John von Neumann

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Virtually all computers today, from $10 million supercomputers to the tiny chips that power cell phones and Furbies, have one thing in common: they are all "Von Neumann machines," variations on the basic computer architecture that John von Neumann, building on the work of Alan Turing, laid out in the 1940s. Men have become famous for less. But in the lifetime of this Hungarian-born mathematician who had his hand in everything from quantum physics to U.S. policy during the cold war, the Von Neumann machine was almost the least of his accomplishments.

Born to prosperous Jewish parents in Budapest in 1903, Von Neumann was a child prodigy who could divide eight-digit numbers in his head by age six, learned calculus by age eight and amused his parents' friends by glancing at a phone book and reciting whole pages verbatim. Mathematics quickly became the focus of his studies, culminating in a Ph.D. from the University of Budapest at the age of 23.

After immigrating to the U.S. in 1933, Von Neumann was hired, along with Albert Einstein, by the newly formed Institute for Advanced Study in Princeton, N.J., a nonprofit research institute set up by the Bamberger family with profits from their department stores. The I.A.S. proved to be the perfect intellectual playground for Von Neumann's boundless genius. He threw himself with enthusiasm into one intractable problem after another, ranging from the abstract mathematics of quantum mechanics to the practical problems of weather prediction, hydrology and the patterns of artillery fire.

Was there a mathematical structure behind parlor games like chess and poker? Von Neumann investigated and in the process invented game theory--a branch of mathematics that has brought new insights to fields as diverse as economics and evolutionary theory. The 1997 Nobel Prize in Economics was awarded to game theorists, the seventh Nobel Prize that grew out of Von Neumann's ideas.

With the onset of World War II, Von Neumann was recruited for the Manhattan Project and played a role in building both the A-bomb and the H-bomb. His main contribution was supervising the vast and complex mathematical calculations--done first by hand and later by primitive electronic computers--required to design the bombs.

After the war, he returned to the I.A.S. and became obsessed with computing. Von Neumann's vision for the machines went beyond the rote arithmetic tasks for which they were originally designed. In his idealized computer, the same memory units that held data items, such as numbers or text, also held the step-by-step instructions that would allow the machine to be programmed to perform any task. Von Neumann persuaded the I.A.S.'s somewhat skeptical board of trustees to allocate $100,000--quite a sum in 1945--to build the MANIAC, the first in a series of early Von Neumann machines that included the JOHNNIAC (at Argonne National Laboratory) and the IBM 701, one of the progenitors of IBM's enormously profitable mainframe lines.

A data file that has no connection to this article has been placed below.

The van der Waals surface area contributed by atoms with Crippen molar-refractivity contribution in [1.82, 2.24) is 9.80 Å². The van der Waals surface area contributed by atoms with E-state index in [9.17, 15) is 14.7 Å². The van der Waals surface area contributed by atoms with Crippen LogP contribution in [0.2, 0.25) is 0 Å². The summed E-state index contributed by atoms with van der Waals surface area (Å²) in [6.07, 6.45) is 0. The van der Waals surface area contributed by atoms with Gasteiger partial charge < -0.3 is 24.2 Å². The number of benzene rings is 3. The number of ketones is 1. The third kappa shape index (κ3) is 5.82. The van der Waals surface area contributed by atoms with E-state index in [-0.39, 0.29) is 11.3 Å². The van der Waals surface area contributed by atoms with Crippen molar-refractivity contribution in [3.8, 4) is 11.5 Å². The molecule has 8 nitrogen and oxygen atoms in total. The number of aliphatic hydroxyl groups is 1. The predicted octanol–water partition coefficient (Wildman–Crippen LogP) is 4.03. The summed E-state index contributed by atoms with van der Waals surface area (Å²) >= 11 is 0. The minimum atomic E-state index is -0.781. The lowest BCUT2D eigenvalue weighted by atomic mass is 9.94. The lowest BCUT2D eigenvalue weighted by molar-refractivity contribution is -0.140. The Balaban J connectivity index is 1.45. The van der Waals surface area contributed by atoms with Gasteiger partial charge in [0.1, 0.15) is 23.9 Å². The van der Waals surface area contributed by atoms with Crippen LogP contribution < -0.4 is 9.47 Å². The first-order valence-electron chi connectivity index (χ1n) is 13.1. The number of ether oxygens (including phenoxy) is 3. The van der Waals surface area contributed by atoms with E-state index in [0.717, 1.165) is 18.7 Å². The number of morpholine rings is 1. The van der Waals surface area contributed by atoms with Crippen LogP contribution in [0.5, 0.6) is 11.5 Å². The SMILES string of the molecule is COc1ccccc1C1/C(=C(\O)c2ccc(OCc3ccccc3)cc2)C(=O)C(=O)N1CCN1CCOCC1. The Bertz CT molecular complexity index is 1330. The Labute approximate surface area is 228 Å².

I recently visited the I.A.S. archives and paged through Von Neumann's handwritten lab notebooks describing the construction and testing of his primitive computer systems. Interspersed with technical data are comments such as, "5 a.m.: I've been at this all night, and I still can't find the problem. I'm disgusted and I'm going to bed!"--a sentiment any computer programmer will recognize. Von Neumann didn't just design the stored-program computer; he was the first hacker.

As rivalry with the Soviet Union heated up, Von Neumann became a strategic adviser on defense policy. He was appointed by President Dwight D. Eisenhower to the Atomic Energy Commission, which oversaw the postwar buildup of the U.S. nuclear arsenal. Von Neumann's game theory became a tool to analyze the unthinkable--global nuclear war--and led to the doctrine of "mutually assured destruction," which would shape U.S. strategy for the next two decades. Von Neumann also became an icon of the cold war. Disabled with pancreatic cancer, he stoically continued to attend AEC meetings until his death in 1957. The wheelchair-bound scientist with the Hungarian accent who mathematically analyzed doomsday is said to have been a model for Stanley Kubrick's Dr. Strangelove.

Nathan Myhrvold, chief technology officer for Microsoft, collects old supercomputers